2. Surround yourself with positive messages. If the people that surround you are successfully completing the goal that you want to achieve, you’re more likely to believe that you can do it, too. Find friends that have some habits you admire. Skip the lunchroom snacks and spend your break with a crowd that eats a healthy meal. Instead of going to happy hour with your buddies, find a few friends that want to hit the gym and exercise.
You can also surround yourself with positive messages electronically. Sign up for newsletters that provide healthy messages, fill your Facebook feed with posts from weight loss coaches and successful dieters, and follow health-oriented Twitter feeds.

3. Social Persuasion. Talk to your family and friends. Let them know that their encouragement and positive messages make a difference. Then, make it a habit to acknowledge the compliments when you get them. If your friends and family are not supportive, this is another area where social media can help. Several recent studies have found that positive messages sent electronically can help people lose weight. Get connected with others and with me! Sign up for my newsletter, my Facebook page and my Twitter feed. You’ll find messages from me and other dieters who have lost weight.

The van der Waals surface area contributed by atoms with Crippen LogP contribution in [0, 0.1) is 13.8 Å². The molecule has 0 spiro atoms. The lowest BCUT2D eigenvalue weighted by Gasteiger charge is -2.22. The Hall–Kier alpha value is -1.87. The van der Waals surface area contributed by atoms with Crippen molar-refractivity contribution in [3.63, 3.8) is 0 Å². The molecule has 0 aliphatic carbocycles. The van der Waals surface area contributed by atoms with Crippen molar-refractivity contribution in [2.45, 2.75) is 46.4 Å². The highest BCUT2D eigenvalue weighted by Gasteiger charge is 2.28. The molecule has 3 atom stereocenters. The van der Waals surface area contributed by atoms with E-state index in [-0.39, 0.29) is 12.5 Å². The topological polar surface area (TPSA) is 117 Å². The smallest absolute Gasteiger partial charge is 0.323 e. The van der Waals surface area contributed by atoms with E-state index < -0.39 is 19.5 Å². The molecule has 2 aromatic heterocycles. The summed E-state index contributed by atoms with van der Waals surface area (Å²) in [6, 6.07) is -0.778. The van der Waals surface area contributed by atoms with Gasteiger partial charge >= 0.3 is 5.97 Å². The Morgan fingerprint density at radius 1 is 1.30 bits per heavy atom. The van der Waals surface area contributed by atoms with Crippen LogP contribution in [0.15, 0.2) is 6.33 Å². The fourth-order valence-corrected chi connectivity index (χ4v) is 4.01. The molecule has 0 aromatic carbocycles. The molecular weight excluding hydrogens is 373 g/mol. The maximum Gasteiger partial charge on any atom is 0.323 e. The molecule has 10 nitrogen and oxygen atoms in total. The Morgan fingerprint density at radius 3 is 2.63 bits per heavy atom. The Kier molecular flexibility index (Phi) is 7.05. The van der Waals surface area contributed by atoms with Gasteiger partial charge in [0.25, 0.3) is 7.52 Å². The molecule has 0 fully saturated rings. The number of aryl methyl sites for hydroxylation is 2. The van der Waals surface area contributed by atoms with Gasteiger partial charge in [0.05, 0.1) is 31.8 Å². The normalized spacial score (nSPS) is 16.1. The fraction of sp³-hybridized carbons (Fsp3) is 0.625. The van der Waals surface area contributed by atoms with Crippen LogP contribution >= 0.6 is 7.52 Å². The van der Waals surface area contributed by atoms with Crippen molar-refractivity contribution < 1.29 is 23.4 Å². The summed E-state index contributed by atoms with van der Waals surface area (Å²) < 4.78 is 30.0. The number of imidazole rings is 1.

4. Learn to Relax. If you have intense emotional reactions to situations, your self-efficacy with regards to your ability to handle that situation will probably be low. Take some time to identify the situations that cause you to react strongly. Then,learn relaxation techniques that will help you to manage them with a calm demeanor. If the concept of self-efficacy is new to you, don’t worry. Simply your awareness of your positive and negative beliefs may help you change the things you need to adjust in order to lose weight. Remember to start small, make changes gradually, acknowledge your successes and move forward from there.

By Malia Frey, Guide   Photo Credit: Medioimages/Photodisc/Getty Images
Updated December 28, 2012